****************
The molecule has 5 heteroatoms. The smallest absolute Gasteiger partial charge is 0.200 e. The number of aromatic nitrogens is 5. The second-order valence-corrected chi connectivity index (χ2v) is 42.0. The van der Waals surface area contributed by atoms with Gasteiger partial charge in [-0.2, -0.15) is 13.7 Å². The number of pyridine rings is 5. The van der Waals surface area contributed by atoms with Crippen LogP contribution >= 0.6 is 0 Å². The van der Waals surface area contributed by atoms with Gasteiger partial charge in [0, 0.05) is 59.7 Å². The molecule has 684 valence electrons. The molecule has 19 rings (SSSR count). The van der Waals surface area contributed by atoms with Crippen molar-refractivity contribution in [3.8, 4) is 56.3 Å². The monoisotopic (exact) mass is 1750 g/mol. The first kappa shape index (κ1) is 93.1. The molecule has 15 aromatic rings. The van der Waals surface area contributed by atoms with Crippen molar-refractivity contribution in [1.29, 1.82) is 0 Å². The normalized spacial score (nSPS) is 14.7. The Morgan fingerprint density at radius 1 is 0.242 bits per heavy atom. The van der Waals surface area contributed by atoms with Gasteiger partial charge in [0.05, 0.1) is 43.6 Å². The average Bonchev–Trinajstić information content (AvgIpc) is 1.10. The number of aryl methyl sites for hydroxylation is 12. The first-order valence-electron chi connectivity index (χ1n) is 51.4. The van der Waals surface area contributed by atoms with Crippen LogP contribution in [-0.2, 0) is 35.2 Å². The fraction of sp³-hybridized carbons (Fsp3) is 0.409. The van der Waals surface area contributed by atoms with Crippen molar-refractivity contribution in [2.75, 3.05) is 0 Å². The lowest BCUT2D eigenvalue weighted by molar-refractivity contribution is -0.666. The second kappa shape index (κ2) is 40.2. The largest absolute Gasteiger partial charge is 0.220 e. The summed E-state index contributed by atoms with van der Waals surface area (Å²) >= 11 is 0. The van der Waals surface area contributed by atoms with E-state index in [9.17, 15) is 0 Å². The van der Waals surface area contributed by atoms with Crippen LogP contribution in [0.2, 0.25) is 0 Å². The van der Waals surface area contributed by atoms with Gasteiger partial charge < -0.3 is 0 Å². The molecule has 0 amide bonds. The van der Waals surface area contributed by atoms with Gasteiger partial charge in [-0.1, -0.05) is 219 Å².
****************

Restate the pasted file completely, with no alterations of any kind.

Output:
The molecule has 5 heteroatoms. The smallest absolute Gasteiger partial charge is 0.200 e. The number of aromatic nitrogens is 5. The second-order valence-corrected chi connectivity index (χ2v) is 42.0. The van der Waals surface area contributed by atoms with Gasteiger partial charge in [-0.2, -0.15) is 13.7 Å². The number of pyridine rings is 5. The van der Waals surface area contributed by atoms with Crippen LogP contribution >= 0.6 is 0 Å². The van der Waals surface area contributed by atoms with Gasteiger partial charge in [0, 0.05) is 59.7 Å². The molecule has 684 valence electrons. The molecule has 19 rings (SSSR count). The van der Waals surface area contributed by atoms with Crippen molar-refractivity contribution in [3.8, 4) is 56.3 Å². The monoisotopic (exact) mass is 1750 g/mol. The first kappa shape index (κ1) is 93.1. The molecule has 15 aromatic rings. The van der Waals surface area contributed by atoms with Crippen molar-refractivity contribution in [1.29, 1.82) is 0 Å². The normalized spacial score (nSPS) is 14.7. The Morgan fingerprint density at radius 1 is 0.242 bits per heavy atom. The van der Waals surface area contributed by atoms with Gasteiger partial charge in [0.05, 0.1) is 43.6 Å². The average Bonchev–Trinajstić information content (AvgIpc) is 1.10. The number of aryl methyl sites for hydroxylation is 12. The first-order valence-electron chi connectivity index (χ1n) is 51.4. The van der Waals surface area contributed by atoms with Crippen LogP contribution in [-0.2, 0) is 35.2 Å². The fraction of sp³-hybridized carbons (Fsp3) is 0.409. The van der Waals surface area contributed by atoms with Crippen molar-refractivity contribution in [2.75, 3.05) is 0 Å². The lowest BCUT2D eigenvalue weighted by molar-refractivity contribution is -0.666. The second kappa shape index (κ2) is 40.2. The largest absolute Gasteiger partial charge is 0.220 e. The summed E-state index contributed by atoms with van der Waals surface area (Å²) >= 11 is 0. The van der Waals surface area contributed by atoms with E-state index in [9.17, 15) is 0 Å². The van der Waals surface area contributed by atoms with Crippen LogP contribution in [0.2, 0.25) is 0 Å². The van der Waals surface area contributed by atoms with Gasteiger partial charge < -0.3 is 0 Å². The molecule has 0 amide bonds. The van der Waals surface area contributed by atoms with Gasteiger partial charge in [-0.1, -0.05) is 219 Å².